The DWR is moving almost a million pounds of rotenone to locations around Strawberry Reservoir in preparation of the treatment scheduled to begin Aug. 21, 1990. The operation will take 240 men and women.

Before the main reservoir treatment, however, the tributaries to Strawberry will be poisoned, beginning Aug. 6. This is quite a complicated process.

In all, about 190 miles of stream must be treated, said Bruce Schmidt, DWR fisheries chief. The streams will be treated in sequence, drainage by drainage.

Drip barrels will be set up at the headwaters of streams that meter out slurried rotenone into the water. Every few miles downstream a booster barrel will be set up to replenish the rotenone in the stream.

Some beaver dams will have to be breached to allow the chemical through. In the meantime, DWR personnel on foot, equipped with heavy backpack sprayers, will spray rotenone into dead water pockets and marshy areas that may hide fish.

The stream treatment will take most of the month of August.

Rotenone will be used far up to the headwaters of the streams, as far as there are fish, Schmidt said. If some fish are missed up high, it is likely they will be trout because trout usually live higher in the mountains than do chubs or suckers.

However, the DWR wants to get all the trout, too, because it doesn't want any leftover trout interbreeding with the Bear Lake cutthroat that will be stocked after the treatment. It is hoped the cutthroat in Strawberry can be maintained as a pure strain. Sterile rainbow and kokanee will be stocked to supplement the Bear Lake cutthroat.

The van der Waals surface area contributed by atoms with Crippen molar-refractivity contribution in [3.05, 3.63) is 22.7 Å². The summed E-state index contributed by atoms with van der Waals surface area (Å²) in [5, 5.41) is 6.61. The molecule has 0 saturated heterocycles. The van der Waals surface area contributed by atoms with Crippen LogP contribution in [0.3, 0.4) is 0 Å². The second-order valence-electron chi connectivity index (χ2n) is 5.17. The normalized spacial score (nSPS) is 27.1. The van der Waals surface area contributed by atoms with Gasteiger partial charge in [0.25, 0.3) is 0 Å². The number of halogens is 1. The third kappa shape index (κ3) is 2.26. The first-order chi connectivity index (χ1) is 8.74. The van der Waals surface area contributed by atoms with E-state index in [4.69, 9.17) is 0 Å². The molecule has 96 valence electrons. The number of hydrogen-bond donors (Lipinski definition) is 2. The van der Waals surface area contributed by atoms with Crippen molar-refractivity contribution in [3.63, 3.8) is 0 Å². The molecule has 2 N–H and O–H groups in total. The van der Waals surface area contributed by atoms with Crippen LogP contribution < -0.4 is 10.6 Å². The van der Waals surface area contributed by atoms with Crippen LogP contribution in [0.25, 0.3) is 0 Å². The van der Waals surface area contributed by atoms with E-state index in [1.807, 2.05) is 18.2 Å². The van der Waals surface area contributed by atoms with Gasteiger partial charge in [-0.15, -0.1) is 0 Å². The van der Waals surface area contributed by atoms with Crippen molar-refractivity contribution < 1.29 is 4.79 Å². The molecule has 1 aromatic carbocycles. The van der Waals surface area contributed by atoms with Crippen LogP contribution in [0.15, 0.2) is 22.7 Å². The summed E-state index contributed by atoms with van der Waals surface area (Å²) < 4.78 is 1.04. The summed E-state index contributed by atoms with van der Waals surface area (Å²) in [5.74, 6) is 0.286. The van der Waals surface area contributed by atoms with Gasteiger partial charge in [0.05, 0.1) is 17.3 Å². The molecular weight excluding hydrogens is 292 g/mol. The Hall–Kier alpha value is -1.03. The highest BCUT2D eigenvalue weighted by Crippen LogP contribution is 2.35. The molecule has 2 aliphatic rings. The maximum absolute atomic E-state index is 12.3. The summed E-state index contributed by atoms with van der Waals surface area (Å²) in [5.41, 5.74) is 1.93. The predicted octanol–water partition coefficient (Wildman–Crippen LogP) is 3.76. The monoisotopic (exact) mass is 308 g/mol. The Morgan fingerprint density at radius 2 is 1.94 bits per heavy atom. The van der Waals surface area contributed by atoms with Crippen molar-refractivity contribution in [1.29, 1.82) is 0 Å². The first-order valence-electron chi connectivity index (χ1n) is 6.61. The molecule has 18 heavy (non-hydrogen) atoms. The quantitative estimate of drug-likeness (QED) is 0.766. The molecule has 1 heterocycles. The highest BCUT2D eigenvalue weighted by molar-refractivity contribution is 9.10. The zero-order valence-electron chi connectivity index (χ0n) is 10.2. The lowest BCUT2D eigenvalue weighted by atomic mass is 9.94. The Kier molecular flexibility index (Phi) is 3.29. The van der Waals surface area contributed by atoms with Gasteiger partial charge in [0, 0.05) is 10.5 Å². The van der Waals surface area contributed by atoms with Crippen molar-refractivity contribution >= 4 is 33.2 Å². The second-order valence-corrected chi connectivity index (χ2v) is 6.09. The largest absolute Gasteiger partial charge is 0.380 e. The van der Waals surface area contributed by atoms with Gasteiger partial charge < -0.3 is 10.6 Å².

Because the aquatic insects will die in the rotenone treatement, Schmidt said it is important that some headwater areas be left untreated so the various insects will multiply and repopulate the streams. That won't take long, he said.

Schmidt said that while some people have been concerned about the beavers, the end result of the project will be 2-3 times more beavers than-now exist in Strawberry Valley. The elimination of grazing along the streams will result in the growth of willows, which in turn will mean lots more beaver habitat. "The beavers will move back in with the willow growth," he said.

Already, the elimination of cattle is having positive effects, Schmidt said. "There are some areas in the valley heavily used by cattle that have just been bare dirt for years. Now we see grass and shrubs growing even in those places.

After the streams are treated, the reservoir itself will be poisoned beginning August 21st. Originally, cement trucks and conveyor systems were to be used to mix the rotenone. The rotenone slurry was to be pumped from the cement mixers into barges. The barges were to transport the slurry out onto the lake were it would be sprayed or dumped at designated sites.

Now, a Venturi system will be used to spread the rotenone. Four bags of dry rotenone (1,000 pounds each) will be loaded onto each of the small barges owned by the DWR and up to 24 bags will be loaded onto each of the two large barges provided by the National Guard.